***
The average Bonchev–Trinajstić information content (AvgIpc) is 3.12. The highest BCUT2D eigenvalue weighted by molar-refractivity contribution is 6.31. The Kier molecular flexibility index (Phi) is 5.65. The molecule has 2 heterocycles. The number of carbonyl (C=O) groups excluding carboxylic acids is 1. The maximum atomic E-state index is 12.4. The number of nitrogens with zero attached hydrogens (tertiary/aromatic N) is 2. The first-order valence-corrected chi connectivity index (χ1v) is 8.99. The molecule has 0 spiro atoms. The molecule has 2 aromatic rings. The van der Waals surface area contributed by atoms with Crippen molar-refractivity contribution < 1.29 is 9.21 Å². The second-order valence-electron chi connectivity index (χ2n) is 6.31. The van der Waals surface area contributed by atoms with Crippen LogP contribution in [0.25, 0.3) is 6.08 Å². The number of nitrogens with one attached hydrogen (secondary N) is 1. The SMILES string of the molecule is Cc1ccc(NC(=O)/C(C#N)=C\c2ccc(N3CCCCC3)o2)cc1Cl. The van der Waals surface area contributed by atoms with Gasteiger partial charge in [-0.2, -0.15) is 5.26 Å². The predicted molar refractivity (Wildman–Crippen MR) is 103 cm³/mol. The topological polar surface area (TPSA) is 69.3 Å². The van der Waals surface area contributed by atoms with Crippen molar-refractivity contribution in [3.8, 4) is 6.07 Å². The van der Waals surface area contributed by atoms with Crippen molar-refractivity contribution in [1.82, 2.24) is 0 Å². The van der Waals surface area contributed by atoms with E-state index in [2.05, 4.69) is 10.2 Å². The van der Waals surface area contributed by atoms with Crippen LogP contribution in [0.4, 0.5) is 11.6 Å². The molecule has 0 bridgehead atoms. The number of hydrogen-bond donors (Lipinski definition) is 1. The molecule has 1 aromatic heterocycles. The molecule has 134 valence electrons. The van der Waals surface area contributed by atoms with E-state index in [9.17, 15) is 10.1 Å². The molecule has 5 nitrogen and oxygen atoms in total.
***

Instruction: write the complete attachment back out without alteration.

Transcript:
The average Bonchev–Trinajstić information content (AvgIpc) is 3.12. The highest BCUT2D eigenvalue weighted by molar-refractivity contribution is 6.31. The Kier molecular flexibility index (Phi) is 5.65. The molecule has 2 heterocycles. The number of carbonyl (C=O) groups excluding carboxylic acids is 1. The maximum atomic E-state index is 12.4. The number of nitrogens with zero attached hydrogens (tertiary/aromatic N) is 2. The first-order valence-corrected chi connectivity index (χ1v) is 8.99. The molecule has 0 spiro atoms. The molecule has 2 aromatic rings. The van der Waals surface area contributed by atoms with Crippen molar-refractivity contribution < 1.29 is 9.21 Å². The second-order valence-electron chi connectivity index (χ2n) is 6.31. The van der Waals surface area contributed by atoms with Crippen LogP contribution in [0.25, 0.3) is 6.08 Å². The number of nitrogens with one attached hydrogen (secondary N) is 1. The SMILES string of the molecule is Cc1ccc(NC(=O)/C(C#N)=C\c2ccc(N3CCCCC3)o2)cc1Cl. The van der Waals surface area contributed by atoms with Gasteiger partial charge in [-0.2, -0.15) is 5.26 Å². The predicted molar refractivity (Wildman–Crippen MR) is 103 cm³/mol. The topological polar surface area (TPSA) is 69.3 Å². The van der Waals surface area contributed by atoms with Crippen molar-refractivity contribution in [3.8, 4) is 6.07 Å². The van der Waals surface area contributed by atoms with Crippen molar-refractivity contribution in [1.82, 2.24) is 0 Å². The van der Waals surface area contributed by atoms with E-state index in [2.05, 4.69) is 10.2 Å². The van der Waals surface area contributed by atoms with Crippen LogP contribution in [0.4, 0.5) is 11.6 Å². The molecule has 0 bridgehead atoms. The number of hydrogen-bond donors (Lipinski definition) is 1. The molecule has 1 aromatic heterocycles. The molecule has 134 valence electrons. The van der Waals surface area contributed by atoms with E-state index in [9.17, 15) is 10.1 Å². The molecule has 5 nitrogen and oxygen atoms in total.